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Hempstead protesters decry lack of electronic devices for home learning

On Monday, parents and advocates demanded that the Hempstead school district purchase laptops for students who don't have them to do online learning. Credit: Newsday / Chris Ware

Two weeks into the school year, some Hempstead students still lack electronic devices promised by the district for remote learning, and district families are not happy about it.

About a dozen demonstrators gathered outside the Hempstead school district offices Monday, chanting: "What do we want, laptops, when do we want them, now!"

The event was organized by the Brooklyn-based New York Communities for Change.

"Hempstead district, you should be ashamed of yourself," said Peggy Perkins, who attended the rally and has three children in Hempstead schools.

Perkins said one of her children has yet to receive a laptop or tablet necessary for home instruction.

"Even during a health crisis," she said, "the needs of our children are once again neglected."

In a statement, Regina Armstrong, the Hempstead district's interim superintendent, accused the protesters of being "either terribly misinformed or simply unaware of the facts."

The district, Armstrong said, has sought for months to acquire electronic devices so its 6,500 students can learn remotely for part or all of the week to mitigate the spread of COVID-19 in crowded classrooms and hallways.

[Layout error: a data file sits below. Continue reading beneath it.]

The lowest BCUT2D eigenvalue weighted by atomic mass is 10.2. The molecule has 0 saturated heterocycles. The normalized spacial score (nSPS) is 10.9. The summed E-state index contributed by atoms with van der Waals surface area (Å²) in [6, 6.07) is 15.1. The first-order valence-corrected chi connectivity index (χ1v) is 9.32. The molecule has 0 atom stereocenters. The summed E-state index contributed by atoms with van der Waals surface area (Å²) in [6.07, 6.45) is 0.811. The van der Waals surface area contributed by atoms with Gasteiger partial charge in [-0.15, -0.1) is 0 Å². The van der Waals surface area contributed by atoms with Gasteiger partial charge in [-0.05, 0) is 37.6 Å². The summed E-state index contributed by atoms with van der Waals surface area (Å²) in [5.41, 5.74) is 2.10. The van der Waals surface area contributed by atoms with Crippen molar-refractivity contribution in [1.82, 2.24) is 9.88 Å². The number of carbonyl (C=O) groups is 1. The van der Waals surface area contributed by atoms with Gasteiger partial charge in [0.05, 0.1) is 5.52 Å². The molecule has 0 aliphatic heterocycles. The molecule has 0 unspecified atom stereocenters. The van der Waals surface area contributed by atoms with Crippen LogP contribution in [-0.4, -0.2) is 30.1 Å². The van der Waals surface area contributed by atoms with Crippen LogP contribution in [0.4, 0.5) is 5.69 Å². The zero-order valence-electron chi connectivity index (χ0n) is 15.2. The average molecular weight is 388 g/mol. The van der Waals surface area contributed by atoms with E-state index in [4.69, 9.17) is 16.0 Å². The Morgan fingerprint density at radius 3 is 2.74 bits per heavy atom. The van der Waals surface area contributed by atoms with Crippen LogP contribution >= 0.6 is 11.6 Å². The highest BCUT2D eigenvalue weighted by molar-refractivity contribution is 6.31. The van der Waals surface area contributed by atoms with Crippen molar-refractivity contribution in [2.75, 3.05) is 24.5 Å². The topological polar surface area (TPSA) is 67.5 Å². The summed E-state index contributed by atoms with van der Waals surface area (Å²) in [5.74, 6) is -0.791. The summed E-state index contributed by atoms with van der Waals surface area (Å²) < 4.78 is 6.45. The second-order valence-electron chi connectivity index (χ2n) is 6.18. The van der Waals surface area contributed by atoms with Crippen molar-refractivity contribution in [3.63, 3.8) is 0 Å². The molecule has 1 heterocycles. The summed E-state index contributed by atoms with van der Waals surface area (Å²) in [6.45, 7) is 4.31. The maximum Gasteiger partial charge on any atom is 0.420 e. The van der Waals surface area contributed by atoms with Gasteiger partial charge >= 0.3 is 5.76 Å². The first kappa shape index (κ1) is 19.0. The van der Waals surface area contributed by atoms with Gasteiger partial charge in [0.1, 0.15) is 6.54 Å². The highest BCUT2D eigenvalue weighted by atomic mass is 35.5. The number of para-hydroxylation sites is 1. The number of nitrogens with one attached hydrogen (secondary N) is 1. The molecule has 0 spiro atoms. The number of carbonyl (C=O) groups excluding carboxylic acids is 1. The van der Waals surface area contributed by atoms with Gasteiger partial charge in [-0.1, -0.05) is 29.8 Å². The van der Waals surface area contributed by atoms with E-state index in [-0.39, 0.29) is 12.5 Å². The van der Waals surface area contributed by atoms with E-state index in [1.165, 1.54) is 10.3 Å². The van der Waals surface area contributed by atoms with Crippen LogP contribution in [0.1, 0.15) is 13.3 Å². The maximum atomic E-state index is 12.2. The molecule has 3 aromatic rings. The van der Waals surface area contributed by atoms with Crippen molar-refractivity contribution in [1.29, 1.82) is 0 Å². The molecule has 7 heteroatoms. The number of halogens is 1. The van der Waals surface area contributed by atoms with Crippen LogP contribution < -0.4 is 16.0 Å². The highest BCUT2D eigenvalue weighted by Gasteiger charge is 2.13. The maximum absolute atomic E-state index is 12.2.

But the district is facing long waits for additional electronics, she said, as schools worldwide are all now seeking to buy them.

"This is a supply and demand issue that has affected the entire world, not just Hempstead Schools," Armstrong said. "We can't give students what we don't have because a company is on back order."

The delay has meant a slow start to the school year for students such as Shamar Jackson, 15, a tenth grader at Hempstead High School.

Jackson, who spoke at the event Monday, said no one in his family owns a computer. He said he has visited the district four times in an effort to obtain one, so far unsuccessfully.

Instead, Jackson said he spends his days doing "nothing," or playing video games with a friend.

"I need my laptop," he said. "Without it I feel like they're hindering my education."

Armstrong said the district is providing assignments on paper to students studying remotely as they await devices. She also said the state has withheld $700,000 in funding from the district because of budget issues, further complicating the task of acquiring thousands of devices.

Monday's demonstration also featured speeches by two former Hempstead school board members — Gwen Jackson and Melissa Figueroa — who alleged the district lacks sufficient protective equipment for staff and air filtration in facilities.

District spokeswoman Nicole Epstein disputed those claims, saying Jackson and Figueroa are motivated by "political agendas."

Epstein also said the district has asked the Town of Hempstead to help pay for 1,500 laptops, a request that is pending. The town received $133 million in federal coronavirus relief money earlier this year.

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